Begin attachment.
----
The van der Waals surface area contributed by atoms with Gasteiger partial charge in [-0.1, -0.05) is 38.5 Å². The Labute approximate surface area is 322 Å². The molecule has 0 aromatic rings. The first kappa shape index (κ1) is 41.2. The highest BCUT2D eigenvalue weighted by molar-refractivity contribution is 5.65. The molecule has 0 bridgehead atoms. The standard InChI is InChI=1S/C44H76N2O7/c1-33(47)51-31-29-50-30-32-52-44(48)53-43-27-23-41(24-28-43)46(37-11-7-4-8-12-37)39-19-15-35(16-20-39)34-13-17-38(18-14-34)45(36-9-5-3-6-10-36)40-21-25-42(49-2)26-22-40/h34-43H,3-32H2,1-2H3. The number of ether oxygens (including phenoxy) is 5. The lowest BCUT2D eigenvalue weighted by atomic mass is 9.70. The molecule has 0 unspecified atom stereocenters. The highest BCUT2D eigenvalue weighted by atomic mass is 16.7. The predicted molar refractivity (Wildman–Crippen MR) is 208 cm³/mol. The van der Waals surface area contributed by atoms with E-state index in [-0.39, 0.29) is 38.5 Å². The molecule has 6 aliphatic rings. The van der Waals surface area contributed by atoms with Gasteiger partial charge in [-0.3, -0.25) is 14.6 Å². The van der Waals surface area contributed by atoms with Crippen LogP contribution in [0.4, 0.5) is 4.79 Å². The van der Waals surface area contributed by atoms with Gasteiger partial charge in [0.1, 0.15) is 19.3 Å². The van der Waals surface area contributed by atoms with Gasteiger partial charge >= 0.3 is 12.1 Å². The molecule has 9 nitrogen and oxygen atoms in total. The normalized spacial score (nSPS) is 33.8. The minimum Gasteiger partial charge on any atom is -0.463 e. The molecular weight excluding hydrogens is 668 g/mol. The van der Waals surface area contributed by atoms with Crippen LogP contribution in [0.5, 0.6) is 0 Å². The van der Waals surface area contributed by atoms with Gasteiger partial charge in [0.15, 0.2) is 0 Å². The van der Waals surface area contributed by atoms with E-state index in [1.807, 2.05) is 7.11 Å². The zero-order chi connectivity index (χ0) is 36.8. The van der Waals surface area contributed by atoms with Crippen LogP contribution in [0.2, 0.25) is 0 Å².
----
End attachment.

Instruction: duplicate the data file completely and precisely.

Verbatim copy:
The van der Waals surface area contributed by atoms with Gasteiger partial charge in [-0.1, -0.05) is 38.5 Å². The Labute approximate surface area is 322 Å². The molecule has 0 aromatic rings. The first kappa shape index (κ1) is 41.2. The highest BCUT2D eigenvalue weighted by molar-refractivity contribution is 5.65. The molecule has 0 bridgehead atoms. The standard InChI is InChI=1S/C44H76N2O7/c1-33(47)51-31-29-50-30-32-52-44(48)53-43-27-23-41(24-28-43)46(37-11-7-4-8-12-37)39-19-15-35(16-20-39)34-13-17-38(18-14-34)45(36-9-5-3-6-10-36)40-21-25-42(49-2)26-22-40/h34-43H,3-32H2,1-2H3. The number of ether oxygens (including phenoxy) is 5. The lowest BCUT2D eigenvalue weighted by atomic mass is 9.70. The molecule has 0 unspecified atom stereocenters. The highest BCUT2D eigenvalue weighted by atomic mass is 16.7. The predicted molar refractivity (Wildman–Crippen MR) is 208 cm³/mol. The van der Waals surface area contributed by atoms with E-state index in [-0.39, 0.29) is 38.5 Å². The molecule has 6 aliphatic rings. The van der Waals surface area contributed by atoms with Gasteiger partial charge in [-0.3, -0.25) is 14.6 Å². The van der Waals surface area contributed by atoms with Crippen LogP contribution in [0.4, 0.5) is 4.79 Å². The van der Waals surface area contributed by atoms with Gasteiger partial charge in [0.1, 0.15) is 19.3 Å². The van der Waals surface area contributed by atoms with Gasteiger partial charge >= 0.3 is 12.1 Å². The molecule has 9 nitrogen and oxygen atoms in total. The normalized spacial score (nSPS) is 33.8. The minimum Gasteiger partial charge on any atom is -0.463 e. The molecular weight excluding hydrogens is 668 g/mol. The van der Waals surface area contributed by atoms with Crippen LogP contribution in [0.5, 0.6) is 0 Å². The van der Waals surface area contributed by atoms with Gasteiger partial charge in [0.15, 0.2) is 0 Å². The van der Waals surface area contributed by atoms with E-state index in [1.807, 2.05) is 7.11 Å². The zero-order chi connectivity index (χ0) is 36.8. The van der Waals surface area contributed by atoms with Crippen LogP contribution in [0.2, 0.25) is 0 Å².